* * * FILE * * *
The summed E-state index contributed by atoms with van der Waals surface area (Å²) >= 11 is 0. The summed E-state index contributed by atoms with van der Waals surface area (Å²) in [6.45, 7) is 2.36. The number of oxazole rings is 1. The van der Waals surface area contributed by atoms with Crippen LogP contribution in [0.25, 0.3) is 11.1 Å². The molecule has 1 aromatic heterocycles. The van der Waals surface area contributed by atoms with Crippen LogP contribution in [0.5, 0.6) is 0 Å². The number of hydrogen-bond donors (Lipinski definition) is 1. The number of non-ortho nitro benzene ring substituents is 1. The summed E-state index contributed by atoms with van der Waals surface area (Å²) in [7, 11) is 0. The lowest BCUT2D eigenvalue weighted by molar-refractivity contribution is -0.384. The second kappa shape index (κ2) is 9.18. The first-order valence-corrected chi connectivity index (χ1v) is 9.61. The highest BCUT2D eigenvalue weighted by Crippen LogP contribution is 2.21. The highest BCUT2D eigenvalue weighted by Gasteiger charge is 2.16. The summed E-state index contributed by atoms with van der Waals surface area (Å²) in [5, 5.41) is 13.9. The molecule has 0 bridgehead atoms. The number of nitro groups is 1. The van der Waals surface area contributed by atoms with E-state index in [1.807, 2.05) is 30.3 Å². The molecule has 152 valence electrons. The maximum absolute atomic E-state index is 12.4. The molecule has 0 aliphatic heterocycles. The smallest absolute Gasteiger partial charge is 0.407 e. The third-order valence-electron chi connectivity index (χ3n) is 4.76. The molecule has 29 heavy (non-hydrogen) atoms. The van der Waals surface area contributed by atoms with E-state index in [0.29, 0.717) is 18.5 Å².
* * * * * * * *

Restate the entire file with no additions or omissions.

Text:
The summed E-state index contributed by atoms with van der Waals surface area (Å²) >= 11 is 0. The summed E-state index contributed by atoms with van der Waals surface area (Å²) in [6.45, 7) is 2.36. The number of oxazole rings is 1. The van der Waals surface area contributed by atoms with Crippen LogP contribution in [0.25, 0.3) is 11.1 Å². The molecule has 1 aromatic heterocycles. The van der Waals surface area contributed by atoms with Crippen LogP contribution in [0.5, 0.6) is 0 Å². The number of hydrogen-bond donors (Lipinski definition) is 1. The number of non-ortho nitro benzene ring substituents is 1. The summed E-state index contributed by atoms with van der Waals surface area (Å²) in [7, 11) is 0. The lowest BCUT2D eigenvalue weighted by molar-refractivity contribution is -0.384. The second kappa shape index (κ2) is 9.18. The first-order valence-corrected chi connectivity index (χ1v) is 9.61. The highest BCUT2D eigenvalue weighted by Crippen LogP contribution is 2.21. The highest BCUT2D eigenvalue weighted by Gasteiger charge is 2.16. The summed E-state index contributed by atoms with van der Waals surface area (Å²) in [5, 5.41) is 13.9. The molecule has 0 bridgehead atoms. The number of nitro groups is 1. The van der Waals surface area contributed by atoms with E-state index in [1.807, 2.05) is 30.3 Å². The molecule has 152 valence electrons. The maximum absolute atomic E-state index is 12.4. The molecule has 0 aliphatic heterocycles. The smallest absolute Gasteiger partial charge is 0.407 e. The third-order valence-electron chi connectivity index (χ3n) is 4.76. The molecule has 29 heavy (non-hydrogen) atoms. The van der Waals surface area contributed by atoms with E-state index in [0.29, 0.717) is 18.5 Å².